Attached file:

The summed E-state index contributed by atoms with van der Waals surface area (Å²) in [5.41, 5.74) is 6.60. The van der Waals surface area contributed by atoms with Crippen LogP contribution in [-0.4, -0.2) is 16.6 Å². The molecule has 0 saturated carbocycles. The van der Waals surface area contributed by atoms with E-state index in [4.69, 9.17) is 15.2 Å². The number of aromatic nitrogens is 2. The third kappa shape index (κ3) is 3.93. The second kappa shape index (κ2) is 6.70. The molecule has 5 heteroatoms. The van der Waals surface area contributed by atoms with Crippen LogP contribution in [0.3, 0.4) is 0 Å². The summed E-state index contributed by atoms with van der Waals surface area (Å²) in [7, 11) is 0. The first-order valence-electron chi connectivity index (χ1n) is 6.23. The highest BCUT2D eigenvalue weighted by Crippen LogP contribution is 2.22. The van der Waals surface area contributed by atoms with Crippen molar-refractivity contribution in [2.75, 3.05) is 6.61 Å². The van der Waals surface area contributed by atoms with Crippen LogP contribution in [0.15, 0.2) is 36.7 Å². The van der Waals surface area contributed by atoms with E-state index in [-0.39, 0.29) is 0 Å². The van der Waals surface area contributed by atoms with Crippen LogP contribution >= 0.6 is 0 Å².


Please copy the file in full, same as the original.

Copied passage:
The summed E-state index contributed by atoms with van der Waals surface area (Å²) in [5.41, 5.74) is 6.60. The van der Waals surface area contributed by atoms with Crippen LogP contribution in [-0.4, -0.2) is 16.6 Å². The molecule has 0 saturated carbocycles. The van der Waals surface area contributed by atoms with E-state index in [4.69, 9.17) is 15.2 Å². The number of aromatic nitrogens is 2. The third kappa shape index (κ3) is 3.93. The second kappa shape index (κ2) is 6.70. The molecule has 5 heteroatoms. The van der Waals surface area contributed by atoms with Crippen LogP contribution in [0.3, 0.4) is 0 Å². The summed E-state index contributed by atoms with van der Waals surface area (Å²) in [7, 11) is 0. The first-order valence-electron chi connectivity index (χ1n) is 6.23. The highest BCUT2D eigenvalue weighted by Crippen LogP contribution is 2.22. The van der Waals surface area contributed by atoms with Crippen molar-refractivity contribution in [2.75, 3.05) is 6.61 Å². The van der Waals surface area contributed by atoms with Crippen LogP contribution in [0.15, 0.2) is 36.7 Å². The van der Waals surface area contributed by atoms with E-state index in [-0.39, 0.29) is 0 Å². The van der Waals surface area contributed by atoms with Crippen LogP contribution >= 0.6 is 0 Å².